The Pinnacle is one of Total Gym’s more affordable models, but it still has a lot to offer for a gym system in this price range.
Like all Total Gyms, the Pinnacle offers nearly unparalleled exercise variety, allowing folks to perform dozens of upper body, leg, and core moves without the need for multiple pieces of equipment.
And with 8 resistance levels, it offers a reasonable level of adjustability and will be able to challenge users of all skill levels.
But one of the key factors that really differentiates one Total Gym from the other is the specific attachments included with purchase – and when it comes to attachments, the Pinnacle scores pretty highly.
Yup, with the wing attachment, dip bars, squat stand, and leg pulley included with purchase, the Pinnacle comes equipped with most of Total Gym’s most popular accessories.
All things considered, I think the Pinnacle is a pretty good deal, but it really depends on the price because the Apex Total Gyms are very similar and might be a better buy.
But I’m getting a little ahead of myself here.
In this detailed review, I’ll go over everything the Pinnacle has to offer, but I’ll also go over how Total Gyms work in general – I’ll also compare the Pinnacle to a few other similarly-priced Total Gyms so you can see how they compare.
After reading, you’ll know whether or not it makes sense to invest in the Pinnacle.
The Total Gym Pinnacle
Total Gym’s been around for a long time and I’ve been a fan ever since I got the chance to use ’em in my orthopedic therapy days (looking back, I’m pretty sure we had a Fit in our clinic).
For therapy purposes, they make a lot of sense because they’re low impact, easy to adjust, and versatile enough to offer a lot of different exercises.
Honestly, we ended up using our Total Gym mostly for squats and rows (rehabbing hip/knee/shoulder patients), but we could’ve certainly taken advantage of a lot of the other exercises available to us.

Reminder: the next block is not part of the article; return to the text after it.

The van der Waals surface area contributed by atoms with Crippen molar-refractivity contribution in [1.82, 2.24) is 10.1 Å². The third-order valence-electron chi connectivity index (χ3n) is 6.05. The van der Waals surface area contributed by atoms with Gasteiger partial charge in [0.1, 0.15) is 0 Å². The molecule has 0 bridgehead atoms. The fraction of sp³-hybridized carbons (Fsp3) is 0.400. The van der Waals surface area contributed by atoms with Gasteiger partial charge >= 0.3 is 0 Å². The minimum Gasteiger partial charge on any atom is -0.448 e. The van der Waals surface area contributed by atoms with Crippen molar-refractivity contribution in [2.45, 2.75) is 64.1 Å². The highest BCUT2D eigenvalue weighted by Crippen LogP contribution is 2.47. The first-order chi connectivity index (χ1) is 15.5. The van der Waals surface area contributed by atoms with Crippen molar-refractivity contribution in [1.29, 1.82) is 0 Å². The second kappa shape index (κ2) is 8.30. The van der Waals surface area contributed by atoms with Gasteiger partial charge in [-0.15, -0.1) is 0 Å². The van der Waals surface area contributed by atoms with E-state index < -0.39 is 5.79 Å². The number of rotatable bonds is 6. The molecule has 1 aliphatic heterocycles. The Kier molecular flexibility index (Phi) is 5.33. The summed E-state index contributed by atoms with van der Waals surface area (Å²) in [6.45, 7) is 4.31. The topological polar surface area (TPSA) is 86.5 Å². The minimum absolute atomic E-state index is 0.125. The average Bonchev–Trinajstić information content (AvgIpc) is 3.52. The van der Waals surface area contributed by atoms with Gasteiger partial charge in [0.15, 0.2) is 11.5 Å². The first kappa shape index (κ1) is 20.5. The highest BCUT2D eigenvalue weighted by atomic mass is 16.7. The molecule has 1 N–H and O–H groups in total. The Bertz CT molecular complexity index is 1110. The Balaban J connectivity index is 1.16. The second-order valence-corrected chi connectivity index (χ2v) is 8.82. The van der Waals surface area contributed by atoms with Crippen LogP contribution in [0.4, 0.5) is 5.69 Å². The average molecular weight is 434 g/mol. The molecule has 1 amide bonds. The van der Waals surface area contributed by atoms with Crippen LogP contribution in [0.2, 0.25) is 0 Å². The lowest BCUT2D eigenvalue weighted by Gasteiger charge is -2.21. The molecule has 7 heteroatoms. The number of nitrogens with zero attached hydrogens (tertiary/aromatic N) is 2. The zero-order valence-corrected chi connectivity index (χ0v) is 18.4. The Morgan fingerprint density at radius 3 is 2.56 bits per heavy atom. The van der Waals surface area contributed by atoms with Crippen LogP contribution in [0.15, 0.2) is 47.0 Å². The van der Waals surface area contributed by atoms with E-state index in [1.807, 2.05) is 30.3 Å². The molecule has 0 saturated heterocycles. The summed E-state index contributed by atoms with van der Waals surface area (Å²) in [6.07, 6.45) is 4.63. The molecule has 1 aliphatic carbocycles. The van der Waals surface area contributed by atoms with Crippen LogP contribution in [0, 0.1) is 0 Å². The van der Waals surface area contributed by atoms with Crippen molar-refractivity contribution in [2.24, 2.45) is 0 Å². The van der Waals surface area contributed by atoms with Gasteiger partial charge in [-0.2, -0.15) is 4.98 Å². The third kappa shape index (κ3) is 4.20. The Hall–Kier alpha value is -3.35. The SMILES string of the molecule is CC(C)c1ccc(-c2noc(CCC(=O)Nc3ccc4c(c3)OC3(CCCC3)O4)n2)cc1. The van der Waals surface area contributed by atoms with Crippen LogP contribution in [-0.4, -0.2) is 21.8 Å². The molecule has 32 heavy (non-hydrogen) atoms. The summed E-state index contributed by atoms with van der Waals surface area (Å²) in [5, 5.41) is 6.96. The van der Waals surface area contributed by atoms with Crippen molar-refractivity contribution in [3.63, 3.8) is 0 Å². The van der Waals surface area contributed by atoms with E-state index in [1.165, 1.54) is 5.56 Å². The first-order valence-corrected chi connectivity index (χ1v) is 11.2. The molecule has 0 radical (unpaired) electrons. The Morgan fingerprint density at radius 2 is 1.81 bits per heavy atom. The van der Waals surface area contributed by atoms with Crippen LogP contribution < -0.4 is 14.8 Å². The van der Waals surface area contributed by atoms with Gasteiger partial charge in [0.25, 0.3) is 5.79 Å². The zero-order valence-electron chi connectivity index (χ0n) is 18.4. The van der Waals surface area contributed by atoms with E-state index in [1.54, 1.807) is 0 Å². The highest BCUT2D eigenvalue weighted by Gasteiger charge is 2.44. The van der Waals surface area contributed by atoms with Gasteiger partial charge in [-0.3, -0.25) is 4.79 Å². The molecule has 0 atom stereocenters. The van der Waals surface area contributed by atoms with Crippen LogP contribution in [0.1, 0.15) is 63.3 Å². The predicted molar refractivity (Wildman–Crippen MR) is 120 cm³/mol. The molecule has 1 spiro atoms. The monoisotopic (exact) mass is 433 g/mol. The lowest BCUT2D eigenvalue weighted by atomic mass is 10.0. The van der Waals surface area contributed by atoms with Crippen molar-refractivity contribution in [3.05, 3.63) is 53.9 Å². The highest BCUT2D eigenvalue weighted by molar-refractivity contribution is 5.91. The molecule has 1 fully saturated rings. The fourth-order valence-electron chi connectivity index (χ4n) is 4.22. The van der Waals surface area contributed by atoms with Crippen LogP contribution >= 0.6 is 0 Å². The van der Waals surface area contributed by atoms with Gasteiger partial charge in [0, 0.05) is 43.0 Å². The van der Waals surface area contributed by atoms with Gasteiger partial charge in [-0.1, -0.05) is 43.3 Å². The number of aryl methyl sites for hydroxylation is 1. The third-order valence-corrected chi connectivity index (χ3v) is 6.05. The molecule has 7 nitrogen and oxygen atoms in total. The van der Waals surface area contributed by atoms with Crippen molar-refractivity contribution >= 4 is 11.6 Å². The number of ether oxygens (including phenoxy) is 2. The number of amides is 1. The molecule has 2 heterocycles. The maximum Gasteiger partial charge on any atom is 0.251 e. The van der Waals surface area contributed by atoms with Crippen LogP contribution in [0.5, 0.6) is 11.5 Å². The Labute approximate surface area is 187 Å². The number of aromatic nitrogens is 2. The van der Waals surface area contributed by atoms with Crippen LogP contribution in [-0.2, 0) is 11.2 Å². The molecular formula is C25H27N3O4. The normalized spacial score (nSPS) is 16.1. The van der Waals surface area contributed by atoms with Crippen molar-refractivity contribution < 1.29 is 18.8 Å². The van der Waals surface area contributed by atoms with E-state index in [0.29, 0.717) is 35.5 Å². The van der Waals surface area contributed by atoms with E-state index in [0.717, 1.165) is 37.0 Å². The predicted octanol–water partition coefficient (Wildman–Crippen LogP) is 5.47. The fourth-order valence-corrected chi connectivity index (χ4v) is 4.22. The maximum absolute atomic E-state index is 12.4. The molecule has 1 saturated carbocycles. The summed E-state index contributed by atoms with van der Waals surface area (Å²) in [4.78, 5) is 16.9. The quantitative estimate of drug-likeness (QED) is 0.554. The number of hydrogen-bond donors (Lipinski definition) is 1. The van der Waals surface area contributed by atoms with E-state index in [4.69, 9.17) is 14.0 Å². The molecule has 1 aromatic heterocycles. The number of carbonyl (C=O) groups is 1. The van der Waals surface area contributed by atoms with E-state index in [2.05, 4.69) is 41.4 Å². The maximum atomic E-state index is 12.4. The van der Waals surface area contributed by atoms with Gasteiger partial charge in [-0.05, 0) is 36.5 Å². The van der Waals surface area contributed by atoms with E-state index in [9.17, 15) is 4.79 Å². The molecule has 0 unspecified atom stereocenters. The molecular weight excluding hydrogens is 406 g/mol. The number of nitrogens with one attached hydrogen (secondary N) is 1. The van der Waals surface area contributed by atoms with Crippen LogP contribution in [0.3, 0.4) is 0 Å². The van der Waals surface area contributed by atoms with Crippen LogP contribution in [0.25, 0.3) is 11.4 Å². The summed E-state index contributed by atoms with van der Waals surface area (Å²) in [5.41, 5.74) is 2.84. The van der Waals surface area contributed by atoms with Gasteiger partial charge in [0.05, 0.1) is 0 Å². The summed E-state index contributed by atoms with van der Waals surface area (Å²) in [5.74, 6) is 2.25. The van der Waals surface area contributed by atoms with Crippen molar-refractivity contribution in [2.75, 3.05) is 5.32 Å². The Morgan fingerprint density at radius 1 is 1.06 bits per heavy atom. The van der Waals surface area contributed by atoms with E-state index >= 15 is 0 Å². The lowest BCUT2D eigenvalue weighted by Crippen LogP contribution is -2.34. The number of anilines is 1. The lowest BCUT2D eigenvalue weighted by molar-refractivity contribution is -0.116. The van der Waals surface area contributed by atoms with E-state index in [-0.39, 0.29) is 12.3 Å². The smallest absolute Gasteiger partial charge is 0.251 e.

Anyway, Total Gym has come out with a lot of different models over the years.
A lot of the earlier models have been discontinued and are no longer readily available, but there are still a ton of Total Gyms to choose from.
The Pinnacle we’re here to discuss now is one of the budget-friendlier models and can be purchased through retail sites like Amazon (and Sam’s Club too I believe).
Total Gym only sells their higher-end, more expensive models directly these days, so you won’t find it on their primary site, but that doesn’t mean it isn’t still a quality gym.
As I’m writing this, Amazon is selling the Pinnacle for ~$375, but you may be able to find it cheaper through eBay (be careful buying previously used equipment) or Sam’s Club (if you’re a member).
- Ton of exercise variety
- Low impact
- No assembly
- Folds away for storage
- Nice selection of included accessories
- 8 levels of resistance
- 300 lb weight capacity
- Flip chart included
- Exercise guide and beginner’s DVD included
- Only a 1 year warranty
- Apex G3 may be more affordable
One of the biggest perks of going with a Total Gym, any model, is that they all offer a ton of workout options.
And unlike a lot of other gym systems, you don’t have to waste time changing out a lot of accessories, adjusting J-cups, or loading up plates.
With means you can switch from one exercise to the next rapidly, cutting down on rest time and keeping you keep your heart rate up higher throughout your workout.
These days, I’m all about efficiency and getting the most bang for my buck in the least amount of time, so this time-saving aspect speaks volumes to me.
Anyway, with a set of pulleys, a slide board, and a few attachments, the Pinnacle offers folks the ability to do 70+ exercises.
FYI, I didn’t see any specifics regarding the number of available exercises provided for this model, but based on the attachments it comes with and the info provided for other models, ’70+’ should be accurate.
This is a lot of exercises.
This long list of moves includes classic exercises like pec flys, overhead pulls, tricep extensions, bicep curls, and squats, but it also includes a lot of moves we may not think of.